Nexus: The Rosy Crucifixion, Book 3

Nexus: The Rosy Crucifixion, Book 3

Henry Miller

Language: English

Pages: 316

ISBN: 0802151787

Format: PDF / Kindle (mobi) / ePub

Nexus, the last book of Henry Miller's epic trilogy The Rosy Crucifixion, is widely considered to be one of the landmarks of American fiction. In it, Miller vividly recalls his many years as a down-and-out writer in New York City, his friends, mistresses, and the unusual circumstances of his eventful life.

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‘Maybe,’ she replied. And that was that…you haven’t got a drink around here, have you?” “Sure I have.” I went to the closet and got out a bottle. “What’s this?” he said, grabbing the bottle of Vermouth. “That’s a hair tonic,” I said. “I suppose you want Scotch?” “If you have it, yes. If not, I’ve got some in my car.” I got out a bottle of Scotch and poured him a stiff drink. “How about yourself?” “Never touch it. Besides, it’s too early in the day.” “That’s right. You’ve got to write that

coquetry, mimicry, war, famine, torture, intrigue, vice, lust, joy, sorrow. A Tibetan scroll, with its mandalas, its gods and devils, its strange symbols, its prescribed colours, was as familiar to me, some part of me, as the nymphs and sprites, the streams and forests, of a European painter. But what was closer to me than anything in Chinese, Japanese or Tibetan art was this art of India born of the mountain itself. (As if the mountains became pregnant with dreams and gave birth to their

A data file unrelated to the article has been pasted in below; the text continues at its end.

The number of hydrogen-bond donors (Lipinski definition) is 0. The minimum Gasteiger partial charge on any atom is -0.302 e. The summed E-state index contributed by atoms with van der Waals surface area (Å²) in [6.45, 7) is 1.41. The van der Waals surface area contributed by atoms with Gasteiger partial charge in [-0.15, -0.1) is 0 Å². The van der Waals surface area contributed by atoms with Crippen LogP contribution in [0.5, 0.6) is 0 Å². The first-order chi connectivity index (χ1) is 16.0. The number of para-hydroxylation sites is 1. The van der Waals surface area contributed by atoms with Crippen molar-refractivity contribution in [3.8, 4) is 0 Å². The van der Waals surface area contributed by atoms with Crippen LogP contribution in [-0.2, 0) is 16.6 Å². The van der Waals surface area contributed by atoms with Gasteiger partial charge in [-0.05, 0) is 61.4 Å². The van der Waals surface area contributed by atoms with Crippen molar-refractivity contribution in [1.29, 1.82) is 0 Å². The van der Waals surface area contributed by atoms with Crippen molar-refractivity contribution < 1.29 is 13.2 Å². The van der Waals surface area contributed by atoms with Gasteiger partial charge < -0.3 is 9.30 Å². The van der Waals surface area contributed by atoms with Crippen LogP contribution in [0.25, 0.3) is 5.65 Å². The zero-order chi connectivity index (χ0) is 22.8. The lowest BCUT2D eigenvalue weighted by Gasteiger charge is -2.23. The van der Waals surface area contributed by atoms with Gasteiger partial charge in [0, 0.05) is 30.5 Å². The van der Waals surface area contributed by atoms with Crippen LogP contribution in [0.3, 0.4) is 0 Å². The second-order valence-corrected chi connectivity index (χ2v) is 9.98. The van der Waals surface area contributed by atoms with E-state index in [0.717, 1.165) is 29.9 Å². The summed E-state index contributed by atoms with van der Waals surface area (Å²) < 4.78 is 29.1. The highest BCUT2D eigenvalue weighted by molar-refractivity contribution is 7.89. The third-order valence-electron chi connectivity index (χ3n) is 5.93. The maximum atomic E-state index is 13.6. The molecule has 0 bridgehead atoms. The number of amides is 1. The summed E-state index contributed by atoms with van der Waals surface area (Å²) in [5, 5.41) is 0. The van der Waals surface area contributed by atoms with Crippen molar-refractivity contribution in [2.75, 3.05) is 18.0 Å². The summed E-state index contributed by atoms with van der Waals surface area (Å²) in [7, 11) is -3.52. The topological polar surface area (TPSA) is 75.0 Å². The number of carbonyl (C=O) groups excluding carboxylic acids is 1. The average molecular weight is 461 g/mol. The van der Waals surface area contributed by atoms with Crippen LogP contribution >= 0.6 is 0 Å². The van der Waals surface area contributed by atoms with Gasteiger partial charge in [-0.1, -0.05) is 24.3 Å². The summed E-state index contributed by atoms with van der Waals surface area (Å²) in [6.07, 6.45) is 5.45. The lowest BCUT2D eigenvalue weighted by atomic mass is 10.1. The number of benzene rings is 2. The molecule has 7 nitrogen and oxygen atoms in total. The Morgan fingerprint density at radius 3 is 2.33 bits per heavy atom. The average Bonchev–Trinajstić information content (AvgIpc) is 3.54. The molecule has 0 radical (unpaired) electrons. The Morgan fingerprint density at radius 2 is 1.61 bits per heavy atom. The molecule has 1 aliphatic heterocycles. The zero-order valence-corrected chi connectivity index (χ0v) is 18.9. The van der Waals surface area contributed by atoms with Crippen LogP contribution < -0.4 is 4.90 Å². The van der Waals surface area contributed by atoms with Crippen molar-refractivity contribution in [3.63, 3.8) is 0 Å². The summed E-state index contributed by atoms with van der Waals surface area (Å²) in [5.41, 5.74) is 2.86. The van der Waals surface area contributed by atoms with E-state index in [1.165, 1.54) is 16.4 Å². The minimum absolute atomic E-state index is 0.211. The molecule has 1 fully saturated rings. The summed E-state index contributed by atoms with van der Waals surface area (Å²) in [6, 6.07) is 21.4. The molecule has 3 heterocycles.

follow her?” “Better than that, Hen. I’ve got it all figured out. Soon as I learn what boat she’s taking I’ll go to the steamship office and, even if I have to bribe the clerk, I’ll get a stateroom next to hers. When she comes out that first morning I’ll be there to greet her. ‘Hi there, sweetheart! Beautiful day today, what?’” “She’ll love that.” “She won’t jump overboard, that’s for sure.” “But she might tell the captain that you’re annoying her.” “Fuck the captain! I can handle him…Three

not allow them to keep drooping away down low as a great many of them are now doing and thereby give plenty of height to walk beneath the same…” It went on and on in this vein, always detailed and explicit, the style never varying. One more paragraph – “I wish that you would kindly have the boughs and branches pruned, trimmed and pared off and down considerably below the roofs of the houses and other buildings and not allow them to protrude over, lap over, lay over, cross over or come in

Mona. “He was like a dog that wants to be stroked and patted, wasn’t he?” “A very lonely man, no doubt.” “Didn’t he say he played the violin?” “Yes,” said Mona. “Don’t you remember, he mentioned that the string quartet met at his home once a week…or used to.” “That’s right. God, how the Jews love the violin!” “I suspect he thinks you have a drop of Jewish blood in you, Val.” “Maybe I have. I certainly wouldn’t be ashamed of it if I did.” An awkward silence ensued. “I didn’t mean it the

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